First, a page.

Divya put together an absolutely killer panel called CSS.next, all about how CSS gets specced and shipped, and what’s coming down the line. All of the panelists were smart, articulate, and well-informed. The panel was very enlightening, as well as being thoroughly enjoyable.

And then there was the Browser Wars panel.

This is something of a SXSW tradition. Arun assembles a line-up of representatives from browser makers—Mozilla, Google, Microsoft, and Opera—and then peppers them with some hardball questions. Apple is invited to send a representative every year, and every year, Apple declines.

There was no shortage of contentious topics this year. The subject of Google Dart was raised (“Good luck with that,” said Brendan). There was also plenty of discussion about the recent DRM proposal submitted to the HTML working group. There was a disturbing level of agreement amongst all the panelists that some form of DRM for video was needed because, hey, that’s just the way things go…

As an aside, I must say I found the lack of imagination on display to be pretty disheartening. Two years ago, Chris was on the Browser Wars panel representing Microsoft, defending the EOT format because, hey, that’s just the way things go. Without some form of DRM, he argued, we couldn’t have fonts on the web. Well, the web found a way. Now Chris is representing Google but the argument remains the same. DRM, so the argument goes, is the only way we’ll get video on the web because that’s what the “rights holders” demand. And yet, if you are a photographer, no such special consideration is afforded to you. The img element has no DRM and people are managing just fine, thank you. Video, apparently, is a special case …just like fonts. ahem


The subject of vendor prefixes also came up. Specifically, the looming prospect of non-webkit browsers parsing -webkit prefixed properties was raised.

I saw a pattern amongst all three subjects: the DRM proposal, Dart, and browsers implementing another browser’s vendor prefix. All three proposals were made to address a genuine problem. The proposals all suffer from varying degrees of batshit craziness but they certainly galvanised a lot of discussion.

For example, Brendan said that while Google Dart may not stand a hope in hell of supplanting JavaScript, some of the ideas it contains may well end up influencing the development of ECMAScript.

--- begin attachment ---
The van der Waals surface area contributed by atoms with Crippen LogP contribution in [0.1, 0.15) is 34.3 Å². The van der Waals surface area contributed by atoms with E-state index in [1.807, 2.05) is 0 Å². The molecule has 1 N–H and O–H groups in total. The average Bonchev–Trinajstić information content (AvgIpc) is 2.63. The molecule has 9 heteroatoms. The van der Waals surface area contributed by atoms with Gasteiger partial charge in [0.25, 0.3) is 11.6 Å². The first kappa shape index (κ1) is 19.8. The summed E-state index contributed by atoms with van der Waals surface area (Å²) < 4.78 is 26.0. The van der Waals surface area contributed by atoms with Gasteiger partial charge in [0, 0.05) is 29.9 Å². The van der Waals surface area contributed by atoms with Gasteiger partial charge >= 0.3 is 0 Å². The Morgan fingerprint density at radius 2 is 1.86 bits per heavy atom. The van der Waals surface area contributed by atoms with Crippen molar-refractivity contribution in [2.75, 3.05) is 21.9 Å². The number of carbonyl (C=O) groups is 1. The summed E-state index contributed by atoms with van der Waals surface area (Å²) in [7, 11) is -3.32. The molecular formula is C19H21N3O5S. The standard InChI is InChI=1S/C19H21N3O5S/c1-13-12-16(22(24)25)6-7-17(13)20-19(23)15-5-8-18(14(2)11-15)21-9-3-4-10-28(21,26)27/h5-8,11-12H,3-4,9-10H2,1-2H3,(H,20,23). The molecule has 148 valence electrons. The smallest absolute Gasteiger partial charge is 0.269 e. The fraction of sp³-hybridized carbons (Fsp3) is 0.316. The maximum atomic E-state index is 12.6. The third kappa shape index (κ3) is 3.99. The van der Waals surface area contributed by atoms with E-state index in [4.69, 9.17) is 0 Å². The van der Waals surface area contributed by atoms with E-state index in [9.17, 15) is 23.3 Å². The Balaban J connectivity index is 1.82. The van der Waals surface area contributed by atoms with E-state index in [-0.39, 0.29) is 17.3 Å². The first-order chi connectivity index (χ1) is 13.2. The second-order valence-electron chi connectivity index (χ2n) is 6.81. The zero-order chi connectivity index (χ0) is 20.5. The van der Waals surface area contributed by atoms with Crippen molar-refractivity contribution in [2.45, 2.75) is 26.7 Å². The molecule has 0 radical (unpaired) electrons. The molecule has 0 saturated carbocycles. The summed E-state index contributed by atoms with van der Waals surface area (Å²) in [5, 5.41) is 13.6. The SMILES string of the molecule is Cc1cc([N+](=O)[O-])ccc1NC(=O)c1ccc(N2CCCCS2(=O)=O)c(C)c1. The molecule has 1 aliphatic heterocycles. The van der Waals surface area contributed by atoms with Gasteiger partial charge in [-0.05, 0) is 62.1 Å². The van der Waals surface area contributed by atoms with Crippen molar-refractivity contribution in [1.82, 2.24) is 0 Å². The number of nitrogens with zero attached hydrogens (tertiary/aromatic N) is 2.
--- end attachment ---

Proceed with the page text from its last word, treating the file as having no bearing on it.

Similarly, Mozilla’s plan for vendor-prefixing certainly caused all parties to admit the problem: the W3C was moving too slow; Apple should have submitted proprietary properties for standardisation sooner; Mozilla, Microsoft, and Opera should have been innovating faster; and web developers should have been treating vendor-prefixed properties as experimental features, not stable parts of a spec.

So the proposal to do something batshit crazy and implement -webkit-prefixed CSS properties has actually had some very positive effects …but there’s no reason to actually go ahead and do it!

I tried to make this point during the audience participation part of the panel, but it was like banging my head against a brick wall. Chaals kept repeating the problem case, but I wasn’t disputing the problem; I was trying to point out that the proposed solution wouldn’t fix the problem.

It was a classic case of the same kind of thinking we saw in the SOPA proposal:

  1. Something must be done!
  2. Implementing -webkit prefixes is something.
  3. Something has been done.

The problem is that it won’t work. Adding “like Webkit” to the user-agent string will probably have much more of an effect and frankly, I don’t care if any of the browsers do that. At this point, a little bit more pissing into the bloated cesspool of user-agent strings is hardly going to matter. A browser’s user-agent string isn’t an identifier, it’s a reverse-chronological history of the web. Why not update the history booklet to include the current predilection amongst developers for Webkit browsers on mobile?

But implementing -webkit vendor prefixes? Pointless! If a developer is only building and testing their sites for one class of device or browser, simply implementing that browser’s prefixed CSS is just putting a band aid on a decapitation.

So I was kind of hoping that Mozilla would just come right out and say that maybe they wouldn’t actually go ahead and do this but hey, look at all the great discussion it generated (just like Dart, just like the DRM proposal). But sadly, no. Brendan categorically stated that the proposal was not presented in order to foment discussion. And in follow-up tweets, he wrote that he actually expected it to level the mobile browser playing field. That’s an admirably optimistic viewpoint but it’s sadly self-delusional.

And what will happen when implementing -webkit prefixes fails to level the playing field? We’ll be left with deliberately broken browsers.

Once something ships in a browser, it’s very, very hard to ever remove it. During the Dart discussion, Chris talked about the possibility of removing Dart from Chrome if developers don’t take to it. Turning to the Microsoft representative he asked rhetorically, “I mean, do you guys still ship VBScript?”

The answer?


Prix Fixe

A year and a half ago, Eric wrote a great article in A List Apart called Prefix or Posthack. It’s a balanced look at vendor prefixes in CSS that concludes in their favour:

If the history of web standards has shown us anything, it’s that hacks will be necessary. By front-loading the hacks using vendor prefixes and enshrining them in the standards process, we can actually fix some of the potential problems with the process and possibly accelerate CSS development.